What are the biggest lessons you’ve learnt on your journey thus far?

Nobody is responsible for your happiness. If you want something communicate! Say it, go get it, and most importantly do something.

How have you maintained the authenticity of your brand in this age of social media?

With social media everyone copies and imitates each other, and you can get discouraged feeling like your vision isn’t necessary. I heard this quote somewhere and it changed my view on authenticity. When you come from a place of experience, when you share and create based on your own experiences you will never lack content”. There is only one you and that is your superpower

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The climate that we’re in necessitates rest both physically and mentally for black women, how do you take care of yourself to prevent burnout?

The year 2020 has been a very challenging one for everyone with black lives matter, COVID19, and unemployment rates at its highest. I prioritize my mental health, is important to me. I don’t leave that responsibility to someone else. To keep my sanity in these times I have to run, pray, meditate, and watch a lot of comedy. My husband and I laugh a lot together so thank God the quarantine didn’t destroy us lol.  Another important step for me is controlling what I choose to watch. You have to manage every aspect of your being: spiritual, mental, emotional and physical. They are all VERY important.

What advice would you give to the younger version of yourself?

I would tell that black girl that there’s nothing more beautiful than being yourself, you were supposed to be different embrace it.

What does it mean to you to be you ancestors wildest dreams?

Being my ancestors wildest dreams is a very profound statement. To me the question is what were my ancestors dreaming about? What were their desires? As black people we all come from different tribes and backgrounds, our history dynamics are so different. One thing our ancestors all had in common was the need to survive, to be free and to leave a legacy. I want to give my ancestors more than that, not only do I want my freedom, I want excellence for my people.  I want to thrive not only survive. I want my ancestors to see that I was able to be a steward of their history, wisdom and culture.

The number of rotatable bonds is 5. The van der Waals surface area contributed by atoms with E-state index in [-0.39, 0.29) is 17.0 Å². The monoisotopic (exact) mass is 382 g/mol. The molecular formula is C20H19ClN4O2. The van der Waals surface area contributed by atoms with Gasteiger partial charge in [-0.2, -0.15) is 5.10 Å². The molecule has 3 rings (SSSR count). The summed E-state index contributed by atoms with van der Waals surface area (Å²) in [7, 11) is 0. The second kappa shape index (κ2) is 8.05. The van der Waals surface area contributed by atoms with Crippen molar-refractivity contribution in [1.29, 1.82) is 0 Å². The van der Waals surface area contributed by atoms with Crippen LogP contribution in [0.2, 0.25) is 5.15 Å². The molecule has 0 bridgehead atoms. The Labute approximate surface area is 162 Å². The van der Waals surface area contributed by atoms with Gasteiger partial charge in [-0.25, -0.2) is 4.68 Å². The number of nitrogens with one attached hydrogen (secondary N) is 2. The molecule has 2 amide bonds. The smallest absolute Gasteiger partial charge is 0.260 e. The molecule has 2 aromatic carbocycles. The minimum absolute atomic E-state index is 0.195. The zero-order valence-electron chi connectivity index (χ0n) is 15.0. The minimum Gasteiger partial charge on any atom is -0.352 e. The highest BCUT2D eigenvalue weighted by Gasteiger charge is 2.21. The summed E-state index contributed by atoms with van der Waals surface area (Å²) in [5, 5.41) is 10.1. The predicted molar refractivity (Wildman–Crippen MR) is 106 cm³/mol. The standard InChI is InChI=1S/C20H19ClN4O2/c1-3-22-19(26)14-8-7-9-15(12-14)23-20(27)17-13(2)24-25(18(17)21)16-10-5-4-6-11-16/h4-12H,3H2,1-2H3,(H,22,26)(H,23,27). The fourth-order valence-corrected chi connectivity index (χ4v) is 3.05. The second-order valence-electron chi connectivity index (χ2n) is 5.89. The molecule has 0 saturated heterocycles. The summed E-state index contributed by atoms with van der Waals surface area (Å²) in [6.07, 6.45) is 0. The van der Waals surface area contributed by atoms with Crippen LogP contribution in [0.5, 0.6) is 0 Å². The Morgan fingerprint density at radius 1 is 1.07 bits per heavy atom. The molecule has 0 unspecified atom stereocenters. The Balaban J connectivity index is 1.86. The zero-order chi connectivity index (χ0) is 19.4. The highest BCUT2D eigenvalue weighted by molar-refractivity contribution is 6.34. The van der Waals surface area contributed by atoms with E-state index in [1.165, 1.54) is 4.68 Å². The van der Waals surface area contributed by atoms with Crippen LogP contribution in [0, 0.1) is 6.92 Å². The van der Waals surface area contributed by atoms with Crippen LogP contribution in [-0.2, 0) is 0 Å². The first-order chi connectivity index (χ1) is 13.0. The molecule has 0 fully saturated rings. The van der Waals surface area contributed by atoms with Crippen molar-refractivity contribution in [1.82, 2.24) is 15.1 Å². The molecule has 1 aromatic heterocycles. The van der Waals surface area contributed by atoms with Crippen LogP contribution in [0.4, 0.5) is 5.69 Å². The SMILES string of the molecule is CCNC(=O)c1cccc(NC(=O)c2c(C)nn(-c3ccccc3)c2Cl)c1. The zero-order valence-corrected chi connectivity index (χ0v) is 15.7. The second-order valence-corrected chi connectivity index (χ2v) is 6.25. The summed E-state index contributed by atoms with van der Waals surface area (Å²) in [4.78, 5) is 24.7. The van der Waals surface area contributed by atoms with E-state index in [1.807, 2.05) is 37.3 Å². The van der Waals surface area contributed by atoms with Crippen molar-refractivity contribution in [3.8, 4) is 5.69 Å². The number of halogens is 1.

To my ancestors we’re tired of being victims of the past, we’re tired of only fighting, we hear you. It’s time to take our crowns back. We are royalty.

Our Ancestors Wildest Dreams: Intro

We can’t afford to wait for the world to be equal to start feeling seen.

Michelle Obama

In a system built to destroy you, joy is rebellion! My family arrived in a post-apartheid South Africa from a war torn Democratic Republic of Congo and the one thing I can always remember from those early years is never feeling as though I could fit in anywhere. I spent a lot of my primary school career trying not to be noticed. Whenever people asked where I was from, I was quick to shutdown anything that linked back to my heritage and answer Belgium. Which is true as my place of birth, but I remember very early on, learning to be ashamed of my blackness. I remember one girl calling me a ‘makwerekwere’, a derogatory term used in South African for foreigners. On the other side of the spectrum, my white schoolmates were being raised by parents who enforced the old apartheid regime. Black was bad, black was dirty, black was wrong. In a few peoples eyes it felt as though I was the ‘dirty black’ who dared to be in the same space that they were in. I was lucky enough to find a group of friends that made surviving high school , and a system that was so against me, much easier!

In my thirty years of being a black woman, I have gone through a plethora of emotions. At times I would wish I was the right type of black to fit in with everyone else, and on the other side I wished I was a more acceptable type of African…whatever that means. Other times I wished my nose was straighter, less bulbous and indicative of my blackness. It took going to study in London to help me find my true identity and to stand boldly in who I was as a black woman divinely crafted in the image of a breathtaking God. My first year in the U.K. was marvellous. I grew up in a tight-laced conservative Christian family. I had my first sip of alcohol at 17 and the lightweight that I am, I passed out (still happens 😂) but somehow I still had enough sense in me to remember to tell my friend to tell my mum that I’d fallen asleep if she came into the room and found me passed out. Such is the fear that having African parents can instil in you 😂. In London, away from my parents’ rule and away from being in the shadow of my siblings, I was my own person. For the first time in my life, I found myself surrounded by people who were from different cultures, but they carried their culture and blackness with pride. The black women I met weren’t ashamed of being black, my goodness they were stunning. I started to wear my hair in its natural texture, I experimented with colour contact lenses (black girl rite of passage…), I embraced not only my features but my skin colour as well. This is gonna sound a touch shallow, but it did boost my ego a lot that people…and by people I mean the hotties on campus, had a bit of jungle fever for the girl from Africa 🤷🏾‍♀️ very much a ‘Mean Girls’ moment! And while 2020 Aurélie has grown so much (praise be to Jesus,) and no longer needs male validation to thrive, I was 18 and very silly at the time.